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The oncological efficacy of minimally invasive thymectomy for thymic carcinoma is not well characterized. We compared overall survival and short-term outcomes between open and minimally invasive surgical (video-assisted thoracoscopic and robotic) approaches using the National Cancer Database.Perioperative outcomes and overall survival of patients who underwent open versus minimally invasive thymectomy for Masaoka stage I-III thymic carcinoma from 2010 to 2015 in the National Cancer Database were evaluated using propensity score-matched analysis and multivariable Cox proportional hazards modelling. Outcomes by surgical approach were assessed using an intent-to-treat analysis.Of the 216 thymectomies that were evaluated, 43 (20%) were performed with minimally invasive techniques (22 video-assisted thoracoscopic and 21 robotic). The minimally invasive approach was associated with a shorter median length of stay when compared to the open approach (3 vs 5 days, P < 0.001). In the propensity score-matched analysis of 30 open and 30 minimally invasive thymectomies, the minimally invasive group did not differ significantly in median length of stay (3 vs 4.5 days, P = 0.27), 30-day readmission (P = 0.13), 30-day mortality (P = 0.60), 90-day mortality (P = 0.60), margin positivity (P = 0.39) and 5-year survival (78.6% vs 54.6%, P = 0.15) when compared to the open group.In this national analysis, minimally invasive thymectomy for stage I-III thymic carcinoma was found to have no significant differences in short-term outcomes and overall survival when compared to open thymectomy.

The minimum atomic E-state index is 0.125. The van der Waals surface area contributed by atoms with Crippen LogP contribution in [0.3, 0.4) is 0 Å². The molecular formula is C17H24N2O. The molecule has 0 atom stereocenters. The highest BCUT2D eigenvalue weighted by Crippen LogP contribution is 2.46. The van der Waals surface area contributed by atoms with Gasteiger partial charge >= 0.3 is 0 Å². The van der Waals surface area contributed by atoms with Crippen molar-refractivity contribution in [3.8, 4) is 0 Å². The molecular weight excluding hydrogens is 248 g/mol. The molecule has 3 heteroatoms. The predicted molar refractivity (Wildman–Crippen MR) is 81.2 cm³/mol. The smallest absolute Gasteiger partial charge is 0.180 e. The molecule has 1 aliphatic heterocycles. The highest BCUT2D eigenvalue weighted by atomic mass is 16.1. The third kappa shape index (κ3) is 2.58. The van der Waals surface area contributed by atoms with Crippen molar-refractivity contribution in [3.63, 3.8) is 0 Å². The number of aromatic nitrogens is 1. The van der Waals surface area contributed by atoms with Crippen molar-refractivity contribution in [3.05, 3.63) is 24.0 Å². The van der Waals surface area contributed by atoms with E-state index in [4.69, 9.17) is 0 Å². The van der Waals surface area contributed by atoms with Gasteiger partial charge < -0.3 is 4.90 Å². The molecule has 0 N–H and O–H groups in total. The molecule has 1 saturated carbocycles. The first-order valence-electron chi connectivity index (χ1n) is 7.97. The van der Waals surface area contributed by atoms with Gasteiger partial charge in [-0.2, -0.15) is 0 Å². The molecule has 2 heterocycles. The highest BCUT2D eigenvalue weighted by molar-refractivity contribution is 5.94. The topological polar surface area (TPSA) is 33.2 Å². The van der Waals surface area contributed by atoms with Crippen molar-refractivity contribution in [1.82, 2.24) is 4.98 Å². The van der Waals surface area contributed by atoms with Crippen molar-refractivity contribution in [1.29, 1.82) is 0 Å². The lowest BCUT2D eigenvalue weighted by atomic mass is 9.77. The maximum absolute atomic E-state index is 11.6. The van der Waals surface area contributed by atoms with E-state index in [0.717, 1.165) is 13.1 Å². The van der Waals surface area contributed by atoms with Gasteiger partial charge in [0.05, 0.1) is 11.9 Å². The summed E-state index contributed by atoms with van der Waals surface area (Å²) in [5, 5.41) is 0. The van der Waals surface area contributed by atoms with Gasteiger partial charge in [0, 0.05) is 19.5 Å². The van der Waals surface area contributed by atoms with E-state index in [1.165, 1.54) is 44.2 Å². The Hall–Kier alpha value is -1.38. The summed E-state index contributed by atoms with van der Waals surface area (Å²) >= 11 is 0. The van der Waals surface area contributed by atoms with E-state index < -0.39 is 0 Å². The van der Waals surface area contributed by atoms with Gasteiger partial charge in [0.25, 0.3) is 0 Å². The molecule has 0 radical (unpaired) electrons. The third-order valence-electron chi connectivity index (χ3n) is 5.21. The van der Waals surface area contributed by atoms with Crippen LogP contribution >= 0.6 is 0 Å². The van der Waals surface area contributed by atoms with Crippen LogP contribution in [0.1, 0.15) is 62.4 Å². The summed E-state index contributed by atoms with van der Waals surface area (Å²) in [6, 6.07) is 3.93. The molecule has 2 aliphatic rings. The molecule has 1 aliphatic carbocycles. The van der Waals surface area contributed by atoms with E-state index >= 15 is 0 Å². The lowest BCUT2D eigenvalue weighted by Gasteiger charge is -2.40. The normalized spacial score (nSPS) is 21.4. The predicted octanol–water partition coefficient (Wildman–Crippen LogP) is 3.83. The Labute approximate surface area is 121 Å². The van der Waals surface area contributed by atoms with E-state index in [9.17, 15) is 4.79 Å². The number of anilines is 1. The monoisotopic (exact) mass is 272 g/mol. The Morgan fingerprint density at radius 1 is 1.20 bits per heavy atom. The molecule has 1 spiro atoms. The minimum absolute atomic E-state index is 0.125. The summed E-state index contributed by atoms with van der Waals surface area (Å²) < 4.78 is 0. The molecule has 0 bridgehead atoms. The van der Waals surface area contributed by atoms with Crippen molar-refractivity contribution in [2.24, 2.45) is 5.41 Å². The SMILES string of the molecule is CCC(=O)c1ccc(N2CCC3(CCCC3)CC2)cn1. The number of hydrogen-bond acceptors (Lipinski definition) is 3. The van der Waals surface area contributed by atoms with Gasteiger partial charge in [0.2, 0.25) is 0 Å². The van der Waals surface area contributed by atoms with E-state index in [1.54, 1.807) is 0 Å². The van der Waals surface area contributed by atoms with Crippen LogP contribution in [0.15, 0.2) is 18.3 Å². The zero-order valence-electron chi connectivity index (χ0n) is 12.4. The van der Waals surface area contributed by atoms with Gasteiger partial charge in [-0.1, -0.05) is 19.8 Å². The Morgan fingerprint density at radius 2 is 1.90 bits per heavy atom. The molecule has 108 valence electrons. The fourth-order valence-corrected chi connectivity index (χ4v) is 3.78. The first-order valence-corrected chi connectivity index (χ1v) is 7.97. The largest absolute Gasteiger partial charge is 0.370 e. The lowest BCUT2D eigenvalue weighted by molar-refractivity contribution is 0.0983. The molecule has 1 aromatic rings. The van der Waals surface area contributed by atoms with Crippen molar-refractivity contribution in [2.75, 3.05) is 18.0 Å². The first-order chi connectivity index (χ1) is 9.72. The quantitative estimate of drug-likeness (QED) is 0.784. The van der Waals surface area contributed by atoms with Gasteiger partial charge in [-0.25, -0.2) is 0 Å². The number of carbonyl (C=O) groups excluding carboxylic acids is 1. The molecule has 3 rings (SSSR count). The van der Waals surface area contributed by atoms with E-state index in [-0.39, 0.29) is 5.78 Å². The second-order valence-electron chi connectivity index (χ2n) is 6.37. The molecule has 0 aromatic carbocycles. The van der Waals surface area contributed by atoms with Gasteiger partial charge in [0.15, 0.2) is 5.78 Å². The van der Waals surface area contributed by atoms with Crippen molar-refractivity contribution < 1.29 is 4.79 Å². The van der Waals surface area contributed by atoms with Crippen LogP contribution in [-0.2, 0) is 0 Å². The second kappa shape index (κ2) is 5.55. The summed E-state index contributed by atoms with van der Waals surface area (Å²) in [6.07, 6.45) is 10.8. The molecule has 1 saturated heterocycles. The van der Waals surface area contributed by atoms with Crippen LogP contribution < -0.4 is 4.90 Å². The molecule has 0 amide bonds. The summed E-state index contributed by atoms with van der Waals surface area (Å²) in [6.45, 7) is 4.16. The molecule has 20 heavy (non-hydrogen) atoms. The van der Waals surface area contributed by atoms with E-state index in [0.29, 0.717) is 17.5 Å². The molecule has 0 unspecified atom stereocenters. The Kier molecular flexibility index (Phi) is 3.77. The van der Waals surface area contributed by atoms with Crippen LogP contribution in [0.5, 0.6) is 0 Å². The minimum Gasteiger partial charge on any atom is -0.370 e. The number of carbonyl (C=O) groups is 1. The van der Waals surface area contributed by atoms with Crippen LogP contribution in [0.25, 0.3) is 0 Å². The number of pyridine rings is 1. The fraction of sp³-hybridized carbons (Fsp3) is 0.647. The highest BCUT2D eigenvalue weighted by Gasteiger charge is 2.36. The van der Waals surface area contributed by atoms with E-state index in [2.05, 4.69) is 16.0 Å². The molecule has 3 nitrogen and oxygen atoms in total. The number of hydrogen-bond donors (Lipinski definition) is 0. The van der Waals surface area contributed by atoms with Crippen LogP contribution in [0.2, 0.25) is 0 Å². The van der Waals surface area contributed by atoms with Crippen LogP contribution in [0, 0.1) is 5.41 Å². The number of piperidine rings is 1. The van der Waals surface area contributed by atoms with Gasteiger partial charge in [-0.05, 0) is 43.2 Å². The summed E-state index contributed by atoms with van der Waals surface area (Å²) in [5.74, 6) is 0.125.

View details for DOI 10.1093/ejcts/ezac159
View details for PubMedID 35259241